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  1. #1
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    Thinking about an Ibis Tranny

    I am looking to build a travel bike, since I do some traveling with my job and I would like to take my bike with me. I have been looking at the Tranny. However at a price of $1399 I am reluctant because of the following two things:

    1. It is way overweight. Although stated weight is 3 pounds, it is closer to 3.4 which is about what a nice aluminum frame weighs.

    2. Only a 3 year warranty? For that much money, and all the hype about the quality of Ibis, I would expect a much longer warranty.

    I am really on the fence about this. If it were about $1000 I would definitely get it, but at $1399 I just don't feel like I am getting much value. So for all you Ibis fans out there, help me out, what makes Ibis so great that it would be worth shelling out $1399 for a heavy carbon frame with a mediocre warranty?
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  2. #2
    flow where ever you go
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    1. Heavier than some: Also stronger, and far more comfortable than most hardtails, and easy to take apart and ship, and prettier, and easy to switch between 1x1 and geared...
    2. If you can't break it in 3 years, I bet you can't in 9 years. Relax and enjoy. You won't remember the price after a month of riding and the bike will still run like new and possibly look new after 3 years.

    "I must not be crazy because I'm seriously questioning my sanity"

  3. #3
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    If you're really that indecisive about it, don't get one. It sounds like you don't really want one to begin with. I suggest you peruse the internets and magazines and find something that you're actually excited about.
    Personally... I think the Tranny is a great bike. Weight doesn't really bother me that much so, if you're a weenie (term of endearment) you might be disqualifed from ownership. Still... it is respectably light, especially if you consider the additional weight of some other coupling system added to that "nice aluminum frame".
    I agree with noshortcuts. if you don't break it in 3 years, you probably won't. If you have any concern over the quality of Ibis products, or their customer service do a quick search for something along the lines of "Ibis customer service", but I hope you have broadband, and packed a lunch. Ibis has the BEST customer service I have ever recieved. Ever. And I mean in the broad history of my entire consumerism. Cars, phones, cable, bikes, tires, computers, insurance, fast food, etc- all of it. Ibis' CS is the best. Period.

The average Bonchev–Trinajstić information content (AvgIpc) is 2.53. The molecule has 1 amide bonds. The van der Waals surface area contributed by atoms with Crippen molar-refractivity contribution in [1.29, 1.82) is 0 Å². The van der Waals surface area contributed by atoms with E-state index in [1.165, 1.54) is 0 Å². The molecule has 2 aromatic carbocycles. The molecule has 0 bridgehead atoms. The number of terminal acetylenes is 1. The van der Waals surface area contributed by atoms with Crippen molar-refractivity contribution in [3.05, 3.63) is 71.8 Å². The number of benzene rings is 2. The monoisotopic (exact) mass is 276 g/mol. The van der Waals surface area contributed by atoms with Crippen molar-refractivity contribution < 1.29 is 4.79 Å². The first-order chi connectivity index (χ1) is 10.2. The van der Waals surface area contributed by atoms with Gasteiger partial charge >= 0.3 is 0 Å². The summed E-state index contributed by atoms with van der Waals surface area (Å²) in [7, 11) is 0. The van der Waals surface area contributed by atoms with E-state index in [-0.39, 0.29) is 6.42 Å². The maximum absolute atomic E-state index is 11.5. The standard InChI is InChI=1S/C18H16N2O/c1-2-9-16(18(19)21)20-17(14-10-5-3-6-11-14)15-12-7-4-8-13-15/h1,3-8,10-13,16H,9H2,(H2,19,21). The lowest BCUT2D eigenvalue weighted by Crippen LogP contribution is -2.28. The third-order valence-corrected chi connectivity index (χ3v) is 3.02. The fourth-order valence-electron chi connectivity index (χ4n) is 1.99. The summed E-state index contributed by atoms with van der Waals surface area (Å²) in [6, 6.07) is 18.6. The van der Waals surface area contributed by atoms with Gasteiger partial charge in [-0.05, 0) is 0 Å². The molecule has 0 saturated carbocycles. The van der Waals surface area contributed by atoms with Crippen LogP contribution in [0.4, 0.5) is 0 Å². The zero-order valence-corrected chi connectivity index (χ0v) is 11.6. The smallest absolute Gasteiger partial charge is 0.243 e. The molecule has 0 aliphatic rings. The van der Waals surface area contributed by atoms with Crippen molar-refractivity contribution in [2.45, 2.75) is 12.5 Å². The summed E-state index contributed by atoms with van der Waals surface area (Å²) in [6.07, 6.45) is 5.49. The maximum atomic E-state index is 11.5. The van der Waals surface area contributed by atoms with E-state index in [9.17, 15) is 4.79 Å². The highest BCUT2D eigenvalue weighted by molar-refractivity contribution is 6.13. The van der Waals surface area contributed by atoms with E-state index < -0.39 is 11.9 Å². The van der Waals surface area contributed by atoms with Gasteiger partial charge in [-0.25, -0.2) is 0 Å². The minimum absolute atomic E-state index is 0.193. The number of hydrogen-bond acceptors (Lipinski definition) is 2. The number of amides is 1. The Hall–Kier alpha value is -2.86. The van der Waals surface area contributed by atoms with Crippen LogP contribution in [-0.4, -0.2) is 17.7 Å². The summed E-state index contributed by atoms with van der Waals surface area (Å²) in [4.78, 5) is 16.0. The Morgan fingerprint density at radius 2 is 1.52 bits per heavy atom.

You're on the fence over $300 in a $3-$4k bike? Your $300 bucks buys you a little piece of cool. There I said it. Ibis is something of a boutique brand. You're buying a bike from a company who, in the world of cut-throat business and micro-margins can not take themselves seriously enough to name their bike "Tranny"; from the folks that brought you "Moron" tubing in the face of Columbus' Genius tubing, the folks that brought the world the "handjob" cable stop. The folks who have Hakkalugi's in the colors Lung Butter and Black Lung.
    You're buying something that was built by people who have been building bikes their whole lives, in many cases years before their customers were even born (sorry Scott... it's close to true for me, so it's gotta be true for some). You're buying a bike designed by a beautiful woman who is apparently a wonderful cook. Maybe that aesthetic is lost to you but beauty often begets beauty and art matters. You're getting a thoughtful, innovative product that actually works, and actually kicks ass. You're getting a "travel bike" that completely kicks ass as a "regular bike".

    If all this is lost on you then DO NOT purchase an Ibis of any flavor. Everyone will be happier.
    If anything I mentioned above makes sense go look at some pictures. Glossy, dreamy pictures. Check out the Tranny Build Thread. Dream a little. Think about what it will look like in your bikelab. Think about how cool it could be to have your real bike with you when you travel instead of something compromised. Think about that wicked grin you'll have when you show up for that meeting in that distant place and someone mentions that little speck of dirt on your face you missed in the mirror.